Melflufen Combo Earns FDA Priority Review for Triple-refractory Myeloma

Melflufen Combo Earns FDA Priority Review for Triple-refractory Myeloma
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The U.S. Food and Drug Administration (FDA) has granted priority review to Oncopeptide’s application seeking accelerated approval of melflufen (melphalan flufenamide) plus dexamethasone for people with relapsed or refractory multiple myeloma (RRMM).

The new drug application was submitted in July and based on promising data from the HORIZON Phase 2 trial (NCT02963493). It is specific for people with triple-refractory disease — those who failed to respond to at least one immunomodulatory agent (IMiD), one proteasome inhibitor, and one anti-CD38 monoclonal antibody. A decision is expected in February.

Meanwhile, Oncopeptides has launched an early access program — called sEAPort (NCT04534322) and active since Sept. 1 — that makes melflufen available in the U.S. before its approval. Myeloma patients with triple-refractory disease are eligible for the program; more information can be found here.

“This is very exciting news. It is an important milestone for Oncopeptides, and a major step in making melflufen available for patients with multiple myeloma, who desperately need new treatment options,” Marty J Duvall, CEO of Oncopeptides, said in a press release.

“I am looking forward to a continuing dialogue with the FDA while we make the product available to RRMM patients in the US through an expanded access program, in an FDA approved trial called sEAPort,” Duvall said.

Melflufen is an investigational peptide-drug conjugate that delivers a cancer-killing agent specifically to cancer cells. The agent is fully active only in the presence of aminopeptidases, a special class of enzymes that exist at high levels in cancer cells.

The HORIZON trial included 157 patients who had received at least two prior therapies, including one IMiD and one proteasome inhibitor, and failed to respond to treatment with Darzalex (daratumumab) and/or Pomalyst (pomalidomide).

All received the combination of melflufen plus dexamethasone for up to two years.

Among patients with triple-refractory disease, 26% responded to treatment and these responses lasted a median of 4.4 months. Patients lived without disease progression for a median of 3.9 months, which increased to 8.5 months among those who responded to treatment. Overall survival was 11.2 months.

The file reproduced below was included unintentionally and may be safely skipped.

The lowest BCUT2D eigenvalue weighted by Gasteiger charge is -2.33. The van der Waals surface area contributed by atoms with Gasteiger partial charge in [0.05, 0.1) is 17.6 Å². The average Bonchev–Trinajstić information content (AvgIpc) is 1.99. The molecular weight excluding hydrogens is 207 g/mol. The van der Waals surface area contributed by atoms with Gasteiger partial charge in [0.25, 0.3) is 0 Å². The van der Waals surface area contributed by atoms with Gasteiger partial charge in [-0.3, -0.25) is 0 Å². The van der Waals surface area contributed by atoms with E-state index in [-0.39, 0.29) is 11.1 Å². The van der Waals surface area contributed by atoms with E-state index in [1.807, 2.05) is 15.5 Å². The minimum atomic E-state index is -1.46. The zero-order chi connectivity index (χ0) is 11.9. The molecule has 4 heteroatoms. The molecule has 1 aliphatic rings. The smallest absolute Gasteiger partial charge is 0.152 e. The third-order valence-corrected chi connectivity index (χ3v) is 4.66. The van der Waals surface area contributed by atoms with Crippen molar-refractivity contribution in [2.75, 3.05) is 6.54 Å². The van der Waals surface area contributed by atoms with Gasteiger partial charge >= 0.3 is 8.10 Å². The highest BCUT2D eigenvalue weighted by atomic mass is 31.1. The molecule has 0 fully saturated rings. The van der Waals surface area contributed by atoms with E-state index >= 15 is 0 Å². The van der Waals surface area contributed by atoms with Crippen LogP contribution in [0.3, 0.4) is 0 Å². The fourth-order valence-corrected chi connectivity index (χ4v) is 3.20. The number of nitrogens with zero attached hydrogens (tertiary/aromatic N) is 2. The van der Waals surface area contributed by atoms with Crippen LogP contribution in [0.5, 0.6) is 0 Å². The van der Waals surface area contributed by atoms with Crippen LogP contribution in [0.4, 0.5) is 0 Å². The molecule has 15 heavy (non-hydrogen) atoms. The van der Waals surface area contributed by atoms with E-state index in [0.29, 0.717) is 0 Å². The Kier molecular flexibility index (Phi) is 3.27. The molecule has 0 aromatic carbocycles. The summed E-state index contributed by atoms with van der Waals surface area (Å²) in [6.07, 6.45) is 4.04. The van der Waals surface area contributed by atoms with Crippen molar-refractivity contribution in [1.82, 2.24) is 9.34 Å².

Regarding safety, most patients (94%) reported severe or life-threatening side effects, and these were mostly low levels of some immune cell type. Also, 10 patients died in the trial due to adverse events, but none was linked to treatment.

The designation of priority review is given by the FDA to medicines that treat a serious medical condition and provide significant advantages to currently available treatments. It shortens the revision time from the standard 10 months to six months.

The FDA has signed a Prescription Drug User Fee Act (PDUFA), which allows the federal agency to collect fees from manufacturers to expedite the approval process, with a target date of Feb. 28, 2021. By then, the FDA must come to a decision on whether melflufen plus dexamethasone should be approved for this indication.

Patricia holds her Ph.D. in Cell Biology from University Nova de Lisboa, and has served as an author on several research projects and fellowships, as well as major grant applications for European Agencies. She also served as a PhD student research assistant in the Laboratory of Doctor David A. Fidock, Department of Microbiology & Immunology, Columbia University, New York.
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Inês holds a PhD in Biomedical Sciences from the University of Lisbon, Portugal, where she specialized in blood vessel biology, blood stem cells, and cancer. Before that, she studied Cell and Molecular Biology at Universidade Nova de Lisboa and worked as a research fellow at Faculdade de Ciências e Tecnologias and Instituto Gulbenkian de Ciência. Inês currently works as a Managing Science Editor, striving to deliver the latest scientific advances to patient communities in a clear and accurate manner.
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Patricia holds her Ph.D. in Cell Biology from University Nova de Lisboa, and has served as an author on several research projects and fellowships, as well as major grant applications for European Agencies. She also served as a PhD student research assistant in the Laboratory of Doctor David A. Fidock, Department of Microbiology & Immunology, Columbia University, New York.
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